Durban – I always recall John Smit speaking about the nervousness around the change room before the first Test of 2004, against Ireland in Bloemfontein, when new coach Jake White told the inexperienced group that not only were they going to beat Ireland, but that in four years time they would the World Cup.
Smit later said that he wondered if White had been smoking toxic substances, notably his socks!
Yet that largely rookie group, barring the recalled veteran prop Os du Randt, not only won the Tri-Nations that year but did go on to the World Cup.
Some years on and after another Springbok coach, Peter de Villiers, a heavy emphasis on experience has given way to Heyneke Meyer attempting to forge another Springbok era – but has he really started again?
No, he hasn’t in that he has gone with new talent in the pack, but has chosen to opt for out-of-form experienced players in the backline. His second row of choice has been the fledgling combination of Juandre Kruger and Eben Etzebeth, for instance, where the Boks the previous year had almost 200 caps in Victor Matfield and Bakkies Botha.
At the back, he has stuck through thick and thin with Morne Steyn, even though the pivot has been crying out to be dropped, and he has gone with “Nik Nak man” Zane Kirchner at fullback when nobody can understand why he is preferred to Patrick Lambie.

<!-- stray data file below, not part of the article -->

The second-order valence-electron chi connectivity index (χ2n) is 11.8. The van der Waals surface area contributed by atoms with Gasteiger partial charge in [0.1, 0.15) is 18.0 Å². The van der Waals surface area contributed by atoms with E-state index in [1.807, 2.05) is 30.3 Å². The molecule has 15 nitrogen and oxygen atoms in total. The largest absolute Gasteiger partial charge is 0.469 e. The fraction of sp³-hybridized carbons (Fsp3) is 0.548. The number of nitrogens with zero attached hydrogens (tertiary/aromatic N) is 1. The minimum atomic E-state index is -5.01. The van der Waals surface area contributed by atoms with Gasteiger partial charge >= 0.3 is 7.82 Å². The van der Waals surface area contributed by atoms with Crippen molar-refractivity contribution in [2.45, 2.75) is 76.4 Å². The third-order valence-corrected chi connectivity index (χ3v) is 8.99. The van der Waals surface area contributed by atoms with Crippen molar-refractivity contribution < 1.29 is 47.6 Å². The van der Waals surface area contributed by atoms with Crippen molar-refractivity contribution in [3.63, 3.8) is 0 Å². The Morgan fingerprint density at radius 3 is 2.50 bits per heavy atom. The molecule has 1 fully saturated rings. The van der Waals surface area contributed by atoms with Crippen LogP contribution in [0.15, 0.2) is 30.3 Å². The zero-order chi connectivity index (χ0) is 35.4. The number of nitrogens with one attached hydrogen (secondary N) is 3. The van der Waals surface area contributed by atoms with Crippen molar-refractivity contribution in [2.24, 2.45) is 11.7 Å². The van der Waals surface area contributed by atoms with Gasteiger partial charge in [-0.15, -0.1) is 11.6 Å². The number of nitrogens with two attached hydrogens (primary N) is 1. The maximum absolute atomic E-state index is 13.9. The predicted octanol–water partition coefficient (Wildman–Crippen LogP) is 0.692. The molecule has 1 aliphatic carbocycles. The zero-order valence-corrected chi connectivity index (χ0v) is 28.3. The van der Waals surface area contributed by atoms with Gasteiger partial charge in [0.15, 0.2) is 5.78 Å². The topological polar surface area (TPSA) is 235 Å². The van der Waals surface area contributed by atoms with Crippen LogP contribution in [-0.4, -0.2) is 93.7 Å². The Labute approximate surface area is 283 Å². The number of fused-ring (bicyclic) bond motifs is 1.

Should Meyer have wiped the slate clean after last year’s world cup and started with a new crop of players, instead of sticking with the likes of Steyn?
English writer Stephen Jones summed up the sentiments of many SA rugby critics when he wrote at the weekend: “If Steyn can’t kick the goals, his primary function, then kick him out!”
In fairness, the pretender to the flyhalf throne, Johan Goosen, was injured until a fortnight or so ago and Meyer has gradually introduced him to international rugby, and he has looked brilliant with every minute he has played.
Meyer, in his defence, has tried to pick a team that can win while rebuilding and I personally think he has done a reasonably good job with selection given the cards he has been dealt. But, having said that, some of the cards have been duds and he needs to rethink his strategy.
Notably, it is time for a change at flyhalf because Steyn is out of form and is not bringing his outside backs into the game. He sits deep in the pocket on attack, and that means his centres have no chance when it comes to forging attacks.
And it is worth mentioning that when Goosen came on against the All Blacks, suddenly a player like Francois Steyn was threatening. That is because Goosen attacks the gain line and brings into play players that are otherwise under-utilised.
Against the All Blacks, centres Steyn and Jean de Villiers mostly watched aerial bombs being sent heaven-wards and chased them down when they could have been more gainfully employed linking with a fullback that had more ambition than Kirchner, who simply gave the ball back to the All Blacks.
The match cried out for the counter-attacking skills of Lambie, not the non-existent fightback from Kirchner.
It was a joke to give Lambie five minutes against the All Blacks. What, in truth, can any player achieve in that time in a position such as fullback? Why bother? - The Mercury